India, home to 1.3 billion, is aiming to inoculate about 300 million people by July.
Jyoti Bhambure is usually the one dispensing medicine – this week she was at the receiving end, among the first in India’s million-strong force of women health workers to win a COVID-19 vaccine.
Dressed in a bright green sari with a gold border, Bhambure visited the small, rural hospital in western India at the time allotted and said the jab had lifted a weight off her shoulders.
“I no longer fear the coronavirus,” said Bhambure, after getting her initial dose on Tuesday, one of the first tranche of front line workers to win protection in the pandemic.
“We handle children and interact with mothers,” she said. “So I am glad I am vaccinated. I have no fear left in my mind.”
India has suffered 152,000 deaths due to the virus and has prioritised about 30 million front-line workers in the first phase of an inoculation drive that began on January 16.
More than 800,000 people have been vaccinated so far, according to government data.
For health workers like Bhambure, a place on the priority list felt like a long-overdue validation for all the women who work as Accredited Social Health Activists – or ASHA for short.
“I was the first to get vaccinated in my village. It felt good. They recognised the work we have done,” she told the Thomson Reuters Foundation by phone from Khed village in western Maharashtra state.
“The recognition came late – but it came finally.”
In the last, long year, ASHA workers – a million women all in uniform pink saris – have worked frantically on the rural front line to rein in an ever-worsening pandemic as millions of migrants headed home after urban jobs vanished in lockdown.
Multi-tasking does not begin to describe their work.
From offering advice on COVID-19 to recording all village arrivals, the women were simultaneously tasked with quarantining newcomers while keeping up with their traditional duties of caring for newborns and the mothers, too.
ASHA workers saw their work hours and duties stretch ever further and fought even to be recognised as government employees eligible for benefits, rather than just volunteers.
For if ASHA workers did not step up, it was not clear who else could, as the 15-year-old force is sole health provider in many villages where healthcare facilities are distant or non-existent, with 1,000 to 1,500 people in each worker’s care.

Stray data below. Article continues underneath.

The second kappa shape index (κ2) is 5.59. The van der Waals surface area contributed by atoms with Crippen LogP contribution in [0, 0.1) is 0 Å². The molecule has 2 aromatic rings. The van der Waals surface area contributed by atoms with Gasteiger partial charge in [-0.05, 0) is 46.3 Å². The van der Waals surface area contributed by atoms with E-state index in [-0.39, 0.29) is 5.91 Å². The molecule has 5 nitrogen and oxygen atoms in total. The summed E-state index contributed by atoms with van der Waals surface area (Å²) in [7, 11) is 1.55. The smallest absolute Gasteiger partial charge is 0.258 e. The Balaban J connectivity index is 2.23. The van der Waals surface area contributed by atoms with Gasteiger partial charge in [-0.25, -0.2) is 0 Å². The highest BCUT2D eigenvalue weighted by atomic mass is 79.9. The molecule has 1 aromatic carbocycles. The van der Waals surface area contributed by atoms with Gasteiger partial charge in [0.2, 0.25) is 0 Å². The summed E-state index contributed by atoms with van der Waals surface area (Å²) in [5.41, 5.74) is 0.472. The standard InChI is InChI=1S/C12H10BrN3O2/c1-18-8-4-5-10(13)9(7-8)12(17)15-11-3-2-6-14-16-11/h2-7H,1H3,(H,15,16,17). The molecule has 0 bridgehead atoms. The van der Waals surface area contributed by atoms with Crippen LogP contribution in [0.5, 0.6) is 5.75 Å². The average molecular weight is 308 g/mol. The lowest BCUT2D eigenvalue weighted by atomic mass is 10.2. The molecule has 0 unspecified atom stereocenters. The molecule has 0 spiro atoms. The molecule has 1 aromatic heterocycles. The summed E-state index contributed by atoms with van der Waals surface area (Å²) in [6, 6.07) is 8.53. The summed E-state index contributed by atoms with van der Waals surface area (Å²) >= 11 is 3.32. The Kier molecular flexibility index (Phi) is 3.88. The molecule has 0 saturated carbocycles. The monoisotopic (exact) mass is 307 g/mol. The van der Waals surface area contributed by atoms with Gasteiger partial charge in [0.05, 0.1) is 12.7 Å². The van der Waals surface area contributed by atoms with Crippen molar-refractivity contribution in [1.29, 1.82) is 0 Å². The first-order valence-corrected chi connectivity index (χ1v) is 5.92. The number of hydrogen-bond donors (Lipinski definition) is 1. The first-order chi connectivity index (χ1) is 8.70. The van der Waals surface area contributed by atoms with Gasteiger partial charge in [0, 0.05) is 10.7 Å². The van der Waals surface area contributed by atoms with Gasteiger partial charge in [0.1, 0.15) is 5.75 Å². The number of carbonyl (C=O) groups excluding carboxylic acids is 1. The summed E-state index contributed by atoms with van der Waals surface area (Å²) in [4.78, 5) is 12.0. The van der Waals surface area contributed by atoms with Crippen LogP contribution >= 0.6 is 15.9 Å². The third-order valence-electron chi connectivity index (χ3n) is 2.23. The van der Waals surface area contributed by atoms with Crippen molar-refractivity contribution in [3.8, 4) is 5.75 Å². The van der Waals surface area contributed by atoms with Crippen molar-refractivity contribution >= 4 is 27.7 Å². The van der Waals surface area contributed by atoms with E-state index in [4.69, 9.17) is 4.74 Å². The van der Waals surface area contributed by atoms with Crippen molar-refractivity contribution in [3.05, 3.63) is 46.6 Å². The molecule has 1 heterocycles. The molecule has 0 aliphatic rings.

Eighteen ASHA workers have died on COVID duty, the government told the parliament last year.
The women take all precautions – masks, sanitiser, some even wear protective equipment – but the fear of infection remains.
“I have taken care of 34 coronavirus patients in my village and am still on the job. I do wear a mask but getting vaccinated was important,” said Sharda Sachin Patarne, an ASHA worker in Khed village in Pune district, who also got a shot on Tuesday.
ASHA was born in 2005 to improve the health of vast swathes of rural India cut off from doctors, clinics and hospitals.
Be it heading up village maternal care or running area-wide vaccination drives, ASHA workers are a linchpin yet say they are treated like volunteers, not even entitled to the minimum wage.
Paid about 4,000 Indian rupees ($54.83) a month – half of the average minimum monthly wage – the women also get payouts of 50 to 500 rupees linked to specific duties they perform.
Last year, they went on strike for better pay, protective equipment and job recognition. They were offered a wage hike for their COVID-19 duties, but many complained of irregular payouts.
So when government rolled out its plans to safeguard the health front line – doctors, nurses, hospital cooks and cleaners – extending that cover to ASHA workers was only logical.
It sent a “good signal”, said Sejaj Dand, founder of women’s rights non-profit organisation, Anandi, saying the front line would after all not be secure if ASHA were left out.
Next stop, she said, is giving the million women an advocate in government and fair terms to reflect their front-line role.
“This should lead to creating a cadre for them in government services and ensuring all their social security rights are covered,” Dand said.
“It is only fitting their employment is regularised now.”